Press Freedom

Magazines could be banned from using airbrushed photographs of celebrities that make them look slimmer over fears that they are promoting unrealistic body images.

At the moment it\’s actually a voluntary code of conduct that\’s under discussion. And no, of course I don\’t give two hoots about whether models are airbrushed or not.

But we do know that we have a government fond of the statement "if the voluntary option has failed we should look to legislation"….

The move follows criticisms by the Model Health Inquiry, which accused editors of acting irresponsibly and promoting a size-zero culture.

The report, released last September, urged the fashion industry to adopt a voluntary code on the use of computer technology to give models unrealistically perfect figures.

If the prodnoses can force, under the threat of such legislation, that restriction upon the freedom of the press (however trivial it is in these first stages) then what next? How long before a news picture of someone smoking must carry a health warning? Or people must look miserable in a pub? Or we must "respect" all religions?

11 thoughts on “Press Freedom”

  1. How about just a simple label on the cover:

    ‘Warning – contains images that have been altered for your greater viewing pleasure and persons depicted may have been surgically enhanced. These may be disturbing or dangerous to your mental health’

  2. What about pictures of women like Maria Sharapova who looks incredibly good and slim without airbrushing? Are they going to fatten her up a bit on photoshop?

  3. I dunno, I kind of think that the press should have some kind of requirement to report what they see rather than what they’d like to see. I don’t think that splattering pictures of extremely thin women everywhere helps women with the body issues that they are almost certain to have to face due to today’s airbrushed, pixel-perfect print media.

  4. “Magazines could be banned from using airbrushed photographs of celebrities that make them look slimmer over fears that they are promoting unrealistic body images.”

    I’m confused, I thought we were all meant to be cowering from the Great Obesity Crisis, yet now suddenly we are supposed to be fearing the Great Size Zero image.

    Which is currently winning again…?

  5. “I don’t think that splattering pictures of extremely thin women everywhere helps women with the body issues that they are almost certain to have to face due to today’s airbrushed, pixel-perfect print media”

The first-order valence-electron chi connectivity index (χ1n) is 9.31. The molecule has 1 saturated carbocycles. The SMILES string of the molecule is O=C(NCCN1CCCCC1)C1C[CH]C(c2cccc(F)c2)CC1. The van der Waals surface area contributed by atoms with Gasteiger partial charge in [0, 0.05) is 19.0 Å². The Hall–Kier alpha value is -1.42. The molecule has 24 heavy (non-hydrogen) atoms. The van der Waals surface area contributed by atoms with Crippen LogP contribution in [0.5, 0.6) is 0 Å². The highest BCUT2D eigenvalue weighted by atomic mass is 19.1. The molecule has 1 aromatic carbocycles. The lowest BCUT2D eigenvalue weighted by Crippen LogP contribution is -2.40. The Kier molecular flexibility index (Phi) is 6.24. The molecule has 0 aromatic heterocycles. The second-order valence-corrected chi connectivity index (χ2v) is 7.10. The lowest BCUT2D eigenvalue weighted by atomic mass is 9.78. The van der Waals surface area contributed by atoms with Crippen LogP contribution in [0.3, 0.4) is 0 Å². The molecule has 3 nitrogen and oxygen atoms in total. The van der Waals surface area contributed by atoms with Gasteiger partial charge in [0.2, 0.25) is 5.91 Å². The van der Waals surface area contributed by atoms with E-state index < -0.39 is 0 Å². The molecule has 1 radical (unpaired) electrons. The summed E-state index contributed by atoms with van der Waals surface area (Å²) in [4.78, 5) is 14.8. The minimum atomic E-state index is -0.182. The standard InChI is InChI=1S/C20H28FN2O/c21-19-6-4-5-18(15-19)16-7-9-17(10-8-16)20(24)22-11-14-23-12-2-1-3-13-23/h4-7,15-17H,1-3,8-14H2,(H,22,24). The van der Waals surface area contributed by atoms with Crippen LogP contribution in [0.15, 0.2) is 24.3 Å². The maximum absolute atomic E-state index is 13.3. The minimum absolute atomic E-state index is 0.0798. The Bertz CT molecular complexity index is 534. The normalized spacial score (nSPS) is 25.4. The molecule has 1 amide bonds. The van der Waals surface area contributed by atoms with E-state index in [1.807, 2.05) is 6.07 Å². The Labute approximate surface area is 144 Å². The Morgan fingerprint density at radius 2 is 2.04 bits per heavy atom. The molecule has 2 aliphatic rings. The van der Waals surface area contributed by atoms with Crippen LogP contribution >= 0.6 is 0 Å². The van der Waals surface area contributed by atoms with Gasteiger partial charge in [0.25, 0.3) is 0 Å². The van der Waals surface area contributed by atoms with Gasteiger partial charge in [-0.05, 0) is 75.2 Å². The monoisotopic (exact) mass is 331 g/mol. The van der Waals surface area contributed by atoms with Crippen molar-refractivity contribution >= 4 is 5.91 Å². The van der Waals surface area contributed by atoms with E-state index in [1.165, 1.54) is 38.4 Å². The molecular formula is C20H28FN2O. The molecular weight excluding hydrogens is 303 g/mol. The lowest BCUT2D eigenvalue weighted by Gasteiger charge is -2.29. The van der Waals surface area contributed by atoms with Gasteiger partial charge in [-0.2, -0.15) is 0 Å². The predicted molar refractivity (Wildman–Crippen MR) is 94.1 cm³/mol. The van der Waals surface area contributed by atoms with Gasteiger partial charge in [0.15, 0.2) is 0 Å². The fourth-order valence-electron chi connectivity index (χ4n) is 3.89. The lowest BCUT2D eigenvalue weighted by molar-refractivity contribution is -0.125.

No woman *has* to face body issues unless she chooses to stop thinking. Women who take Vogue seriously won’t be helped by censoring photographers, they simply need to learn to distinguish between fantasy and reality.

    Very few men demand thinness or physical perfection as a prerequisite for a decent relationship – this about women competing with each other and supporting a world-wide weight-loss industry that rakes in more than the GNP of some small countries.

    They’re the same idiots who pay vast sums for the privilege of offering their derrieres as advertising space for designers, buy handbags for £1,500 that cost the manufacturer a tenner to produce, and think they’re getting value for money when buying a 1.5 oz pot of face cream for £150 that’s made of ingredients that come in industrial-sized drums costing £50.

    Maybe the fashion industry really is the only exception to the saying that one can’t fool all of the people all of the time.

  6. “I don’t think that splattering pictures of extremely thin women everywhere helps women with the body issues that they are almost certain to have to face due to today’s airbrushed, pixel-perfect print media.”

    Sorry but that’s nonsense. Women have always aspired to the prevailing fashion, long before stick-thin models appeared in the magazines. The pressure isn’t external, it is coming from the woman in the mirror.

    And the magazines are not there to help women with body issues, they are there to make money. They do that by publishing the things women want to read about.

    Most women, and most men, are actually mature enough to accept their imperfect selves, and get on with enjoying life. But there is a small minority of self-obsessed crybabies who can’t find the integrity to do that. They shouldn’t be allowed to curb the freedoms of anyone else.

  7. Errrr, doesn’t all this nonsense overlook the fact that, even ignoring the weight issue, these women are much more attractive/stylish/striking than the typical woman and so represent an unachievable image anyway. Whilst the average person might aspire towards their look, to think you could completely achieve it is a fallacy that no amount of airbrush-banning will protect you from.

Leave a Reply

Your email address will not be published. Required fields are marked *